Cloud communications platform Twilio (NYSE:TWLO) went public on June 23, raising $150 million and booking a first-day gain of over 90% from its IPO price of $15. The stock dipped slightly during the post-Brexit sell-off, but subsequently recovered and soared to the low $30s.
Twilio's platform enables developers to create apps that can interact with customers through messages, video, and voice. Major customers include Facebook's (NASDAQ:FB) WhatsApp, Uber, and Airbnb. By connecting apps to mobile networks, Twilio's service lets WhatsApp users look up users through phone numbers, and enables Uber passengers to call or text their drivers. Thrivent Asset Management analyst David Rudow recently told the Wall Street Journal that Twilio "absolutely revolutionized" the way apps were built, since it would be tough and costly to build those services from scratch.
Twilio's growth indicates that excitement is justified. Revenue rose 78% to $88.8 million in 2014 and another 88% to $166.9 million in 2015. The company generates most of that revenue by charging customers per-minute rates for calls, per-message rates for text messages, and monthly rates for dedicated Twilio phone numbers. But that business model isn't profitable yet -- Twilio's net loss narrowed from $26.9 million to $26.8 million between 2013 and 2014, but widened considerably to $35.5 million in 2015.
High sales growth and low profitability are common in high-growth tech companies, but Twilio faces a much bigger risk that investors should be aware of -- its heavy dependence on Whatsapp.
How much does WhatsApp matter to Twilio?
In its S-1 filing, Twilio reveals that 17% of its 2015 revenue came from WhatsApp, up from 11% in 2013 and 13% in 2014. At first glance, that doesn't seem like a huge risk -- WhatsApp is the most popular messaging app in the world, and its active user base topped 1 billion users in April.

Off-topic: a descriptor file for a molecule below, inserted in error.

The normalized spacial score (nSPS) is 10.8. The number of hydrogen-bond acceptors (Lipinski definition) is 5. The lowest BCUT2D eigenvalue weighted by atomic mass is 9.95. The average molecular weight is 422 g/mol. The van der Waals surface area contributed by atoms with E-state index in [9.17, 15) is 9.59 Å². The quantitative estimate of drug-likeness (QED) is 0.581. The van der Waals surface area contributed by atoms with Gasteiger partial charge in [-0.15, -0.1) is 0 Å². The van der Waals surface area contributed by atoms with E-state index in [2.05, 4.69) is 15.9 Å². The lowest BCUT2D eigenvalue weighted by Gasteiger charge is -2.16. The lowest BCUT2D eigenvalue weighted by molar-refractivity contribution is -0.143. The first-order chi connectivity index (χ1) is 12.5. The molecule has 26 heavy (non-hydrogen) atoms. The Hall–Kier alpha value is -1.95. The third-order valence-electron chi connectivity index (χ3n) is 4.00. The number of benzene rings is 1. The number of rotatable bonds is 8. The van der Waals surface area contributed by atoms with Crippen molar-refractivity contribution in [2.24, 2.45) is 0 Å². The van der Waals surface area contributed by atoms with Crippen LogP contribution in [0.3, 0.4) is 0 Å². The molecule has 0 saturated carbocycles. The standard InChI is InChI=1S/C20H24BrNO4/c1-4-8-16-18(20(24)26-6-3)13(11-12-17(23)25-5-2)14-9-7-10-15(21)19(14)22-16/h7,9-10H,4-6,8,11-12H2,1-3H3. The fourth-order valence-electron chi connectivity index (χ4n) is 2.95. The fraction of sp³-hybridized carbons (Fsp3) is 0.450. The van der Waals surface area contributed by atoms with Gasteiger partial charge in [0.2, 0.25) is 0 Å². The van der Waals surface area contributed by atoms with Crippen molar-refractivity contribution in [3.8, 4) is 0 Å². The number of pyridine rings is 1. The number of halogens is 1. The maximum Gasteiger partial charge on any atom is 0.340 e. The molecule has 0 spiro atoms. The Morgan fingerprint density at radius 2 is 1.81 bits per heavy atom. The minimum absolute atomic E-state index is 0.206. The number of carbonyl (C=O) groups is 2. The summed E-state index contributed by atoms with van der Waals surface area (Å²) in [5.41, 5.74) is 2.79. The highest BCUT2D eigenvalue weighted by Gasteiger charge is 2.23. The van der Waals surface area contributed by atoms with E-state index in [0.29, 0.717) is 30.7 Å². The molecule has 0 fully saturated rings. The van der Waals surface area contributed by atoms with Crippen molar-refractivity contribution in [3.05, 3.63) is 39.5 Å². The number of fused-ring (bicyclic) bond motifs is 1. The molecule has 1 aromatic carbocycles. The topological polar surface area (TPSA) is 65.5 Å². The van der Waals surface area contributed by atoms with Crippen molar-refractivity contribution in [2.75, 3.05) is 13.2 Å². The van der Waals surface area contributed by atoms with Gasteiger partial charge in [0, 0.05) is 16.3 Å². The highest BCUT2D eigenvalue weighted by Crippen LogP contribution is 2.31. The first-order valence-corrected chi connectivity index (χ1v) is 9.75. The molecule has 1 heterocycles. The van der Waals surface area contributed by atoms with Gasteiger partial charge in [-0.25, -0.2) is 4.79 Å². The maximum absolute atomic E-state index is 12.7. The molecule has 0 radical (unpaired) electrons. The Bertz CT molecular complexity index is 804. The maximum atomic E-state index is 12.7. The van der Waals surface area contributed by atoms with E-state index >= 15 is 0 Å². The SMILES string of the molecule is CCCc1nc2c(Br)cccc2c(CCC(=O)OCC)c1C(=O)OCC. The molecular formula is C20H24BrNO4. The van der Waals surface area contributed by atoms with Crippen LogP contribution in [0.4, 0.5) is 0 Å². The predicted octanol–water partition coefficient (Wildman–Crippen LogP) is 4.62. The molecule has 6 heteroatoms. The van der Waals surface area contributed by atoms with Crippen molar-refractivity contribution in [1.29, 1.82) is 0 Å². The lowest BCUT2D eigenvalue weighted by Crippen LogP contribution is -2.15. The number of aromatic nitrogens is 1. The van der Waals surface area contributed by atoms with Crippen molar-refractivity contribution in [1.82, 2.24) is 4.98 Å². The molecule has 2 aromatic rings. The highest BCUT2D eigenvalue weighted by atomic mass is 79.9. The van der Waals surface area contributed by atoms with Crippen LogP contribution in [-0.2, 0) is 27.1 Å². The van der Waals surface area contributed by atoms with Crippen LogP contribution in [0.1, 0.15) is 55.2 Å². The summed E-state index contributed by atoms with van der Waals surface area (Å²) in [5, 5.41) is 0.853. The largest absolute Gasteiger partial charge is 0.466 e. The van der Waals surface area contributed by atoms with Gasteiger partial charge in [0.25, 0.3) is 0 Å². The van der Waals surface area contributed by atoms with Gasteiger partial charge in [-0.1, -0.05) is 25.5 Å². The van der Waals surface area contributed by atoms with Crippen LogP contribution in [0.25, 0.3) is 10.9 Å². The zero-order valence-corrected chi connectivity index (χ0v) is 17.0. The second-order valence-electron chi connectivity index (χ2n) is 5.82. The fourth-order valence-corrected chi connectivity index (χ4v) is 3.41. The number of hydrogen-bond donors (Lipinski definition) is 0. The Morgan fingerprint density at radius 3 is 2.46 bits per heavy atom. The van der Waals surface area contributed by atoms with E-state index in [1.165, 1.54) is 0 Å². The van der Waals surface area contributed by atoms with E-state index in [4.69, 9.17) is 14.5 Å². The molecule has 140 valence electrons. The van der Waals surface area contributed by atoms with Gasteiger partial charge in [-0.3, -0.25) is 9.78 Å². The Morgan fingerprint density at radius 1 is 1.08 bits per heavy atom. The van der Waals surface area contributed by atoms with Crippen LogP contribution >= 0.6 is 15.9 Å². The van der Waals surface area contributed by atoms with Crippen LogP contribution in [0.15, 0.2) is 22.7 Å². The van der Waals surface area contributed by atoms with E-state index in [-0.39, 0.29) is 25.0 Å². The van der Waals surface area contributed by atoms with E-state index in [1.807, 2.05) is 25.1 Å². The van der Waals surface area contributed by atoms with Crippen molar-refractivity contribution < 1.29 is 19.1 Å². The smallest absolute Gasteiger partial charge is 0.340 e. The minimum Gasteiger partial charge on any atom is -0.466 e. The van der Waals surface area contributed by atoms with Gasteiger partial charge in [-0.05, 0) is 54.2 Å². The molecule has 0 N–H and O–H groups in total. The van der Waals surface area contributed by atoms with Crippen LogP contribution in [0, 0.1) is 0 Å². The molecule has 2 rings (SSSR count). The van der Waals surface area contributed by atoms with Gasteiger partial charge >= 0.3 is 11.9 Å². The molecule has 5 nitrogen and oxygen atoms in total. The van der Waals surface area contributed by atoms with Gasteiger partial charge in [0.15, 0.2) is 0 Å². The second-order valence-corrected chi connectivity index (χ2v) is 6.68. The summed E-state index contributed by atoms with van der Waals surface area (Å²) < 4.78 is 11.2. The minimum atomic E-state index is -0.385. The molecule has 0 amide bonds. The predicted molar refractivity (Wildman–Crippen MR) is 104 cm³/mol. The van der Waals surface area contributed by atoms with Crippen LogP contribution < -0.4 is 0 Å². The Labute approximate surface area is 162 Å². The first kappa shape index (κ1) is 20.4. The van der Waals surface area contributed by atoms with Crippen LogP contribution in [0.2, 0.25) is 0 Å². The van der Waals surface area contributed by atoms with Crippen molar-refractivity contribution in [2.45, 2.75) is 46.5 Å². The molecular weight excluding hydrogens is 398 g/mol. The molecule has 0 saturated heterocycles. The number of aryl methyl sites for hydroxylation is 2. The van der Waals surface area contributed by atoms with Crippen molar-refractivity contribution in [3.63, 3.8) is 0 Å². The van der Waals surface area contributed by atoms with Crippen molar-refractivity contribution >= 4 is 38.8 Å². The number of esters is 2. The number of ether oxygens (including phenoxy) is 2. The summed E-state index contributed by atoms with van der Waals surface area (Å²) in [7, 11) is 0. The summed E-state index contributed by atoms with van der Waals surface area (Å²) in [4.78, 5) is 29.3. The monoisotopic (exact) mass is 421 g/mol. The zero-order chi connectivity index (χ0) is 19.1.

However, WhatsApp is also somewhat redundant in conjunction with Facebook's own Messenger app, which topped 900 million active users in April. While Messenger is gradually evolving into a monolithic app with mobile payments, in-app games, and chat bots, WhatsApp remains curiously separated from that ecosystem.
Twilio's ability to match users based on their phone numbers is seemingly the backbone of WhatsApp, but the company warns that WhatsApp "has no obligation to provide any notice" if it decides to stop using the platform. WhatsApp's unclear plans for expansion also cast a shadow on Twilio -- it recently ditched its $1 annual fee (its only source of revenue), refuses to display ads within the app, and hasn't explained how it will monetize WhatsApp beyond vague plans to connect businesses to customers. But on the bright side, Twilio added API support for Facebook Messenger in April, indicating that the relationship between Facebook and Twilio remains strong.
Understanding "no stack" companies
To understand why WhatsApp could eventually ditch Twilio, we should understand the difference between full-stack and no-stack companies. In the past, "full-stack" companies would create an app from scratch, creating their own communications features like the ones Twilio provides. That process was costly, time-consuming, and often resulted in compatibility issues.
This led to the rise of "no stack" start-ups, which develop a core technology and subscribe to other services. For example, Uber develops its core ride-hailing technology, but uses Twilio for text messages, PayPal's Braintree for billing, and Alphabet's Google Maps to find routes. Tapping into those "best in breed" services ensures that Uber provides a smooth experience for its customers, and lets it scale its operations in a cost-efficient way.
But Facebook isn't like Uber. It's a mainly full-stack player, with its own AI platform and data centers to host messages across its social network. Since Facebook has nearly a billion mobile daily active users worldwide, looking up users via Facebook profiles on WhatsApp could gradually reduce phone number-based searches. The recent addition of scanable profile codes to Messenger further eliminates the need for phone number exchanges. If WhatsApp introduces similar features, its dependence on Twilio's phone number service could dramatically decline.
The bottom line
WhatsApp probably won't stop using Twilio anytime soon, since phone numbers and SMS messages will likely remain universal lookup and default communication tools for the foreseeable future. But over the long term, Twilio could shed revenue if Facebook uses its own social network as a search directory for WhatsApp and its own platform to deliver messages. If Facebook extends those services to other apps -- as it has already partially done with single sign-ons -- it could even evolve from a customer into a competitor.